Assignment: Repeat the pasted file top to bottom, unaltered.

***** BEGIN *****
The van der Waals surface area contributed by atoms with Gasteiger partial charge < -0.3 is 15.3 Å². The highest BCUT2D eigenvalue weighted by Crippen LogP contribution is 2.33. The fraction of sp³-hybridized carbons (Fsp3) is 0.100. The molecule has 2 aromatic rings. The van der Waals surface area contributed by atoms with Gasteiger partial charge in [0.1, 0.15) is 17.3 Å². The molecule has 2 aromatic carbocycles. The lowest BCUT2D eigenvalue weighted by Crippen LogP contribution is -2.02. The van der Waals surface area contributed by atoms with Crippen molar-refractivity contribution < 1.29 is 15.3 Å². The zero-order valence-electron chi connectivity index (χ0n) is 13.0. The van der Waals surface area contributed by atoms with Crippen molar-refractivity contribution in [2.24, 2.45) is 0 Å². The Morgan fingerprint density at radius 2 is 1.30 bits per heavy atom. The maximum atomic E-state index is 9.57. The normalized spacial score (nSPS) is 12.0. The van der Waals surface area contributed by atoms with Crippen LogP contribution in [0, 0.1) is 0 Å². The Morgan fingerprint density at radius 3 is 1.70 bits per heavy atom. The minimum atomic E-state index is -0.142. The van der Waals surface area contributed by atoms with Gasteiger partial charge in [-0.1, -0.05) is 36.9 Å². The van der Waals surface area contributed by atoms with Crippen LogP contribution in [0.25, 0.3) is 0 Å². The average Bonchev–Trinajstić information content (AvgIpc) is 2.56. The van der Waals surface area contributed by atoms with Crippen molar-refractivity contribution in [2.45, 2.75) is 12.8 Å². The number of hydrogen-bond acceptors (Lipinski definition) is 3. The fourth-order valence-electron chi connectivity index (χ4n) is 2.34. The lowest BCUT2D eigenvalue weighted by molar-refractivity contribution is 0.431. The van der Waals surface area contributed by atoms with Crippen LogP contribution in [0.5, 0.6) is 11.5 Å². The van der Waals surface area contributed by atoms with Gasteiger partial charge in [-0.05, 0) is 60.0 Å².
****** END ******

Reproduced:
The van der Waals surface area contributed by atoms with Gasteiger partial charge < -0.3 is 15.3 Å². The highest BCUT2D eigenvalue weighted by Crippen LogP contribution is 2.33. The fraction of sp³-hybridized carbons (Fsp3) is 0.100. The molecule has 2 aromatic rings. The van der Waals surface area contributed by atoms with Gasteiger partial charge in [0.1, 0.15) is 17.3 Å². The molecule has 2 aromatic carbocycles. The lowest BCUT2D eigenvalue weighted by Crippen LogP contribution is -2.02. The van der Waals surface area contributed by atoms with Crippen molar-refractivity contribution < 1.29 is 15.3 Å². The zero-order valence-electron chi connectivity index (χ0n) is 13.0. The van der Waals surface area contributed by atoms with Crippen molar-refractivity contribution in [2.24, 2.45) is 0 Å². The Morgan fingerprint density at radius 2 is 1.30 bits per heavy atom. The maximum atomic E-state index is 9.57. The normalized spacial score (nSPS) is 12.0. The van der Waals surface area contributed by atoms with Crippen LogP contribution in [0, 0.1) is 0 Å². The Morgan fingerprint density at radius 3 is 1.70 bits per heavy atom. The minimum atomic E-state index is -0.142. The van der Waals surface area contributed by atoms with Gasteiger partial charge in [-0.1, -0.05) is 36.9 Å². The van der Waals surface area contributed by atoms with Crippen LogP contribution in [0.25, 0.3) is 0 Å². The average Bonchev–Trinajstić information content (AvgIpc) is 2.56. The van der Waals surface area contributed by atoms with Crippen molar-refractivity contribution in [2.45, 2.75) is 12.8 Å². The number of hydrogen-bond acceptors (Lipinski definition) is 3. The fourth-order valence-electron chi connectivity index (χ4n) is 2.34. The lowest BCUT2D eigenvalue weighted by molar-refractivity contribution is 0.431. The van der Waals surface area contributed by atoms with Crippen LogP contribution in [0.5, 0.6) is 11.5 Å². The van der Waals surface area contributed by atoms with Gasteiger partial charge in [-0.05, 0) is 60.0 Å².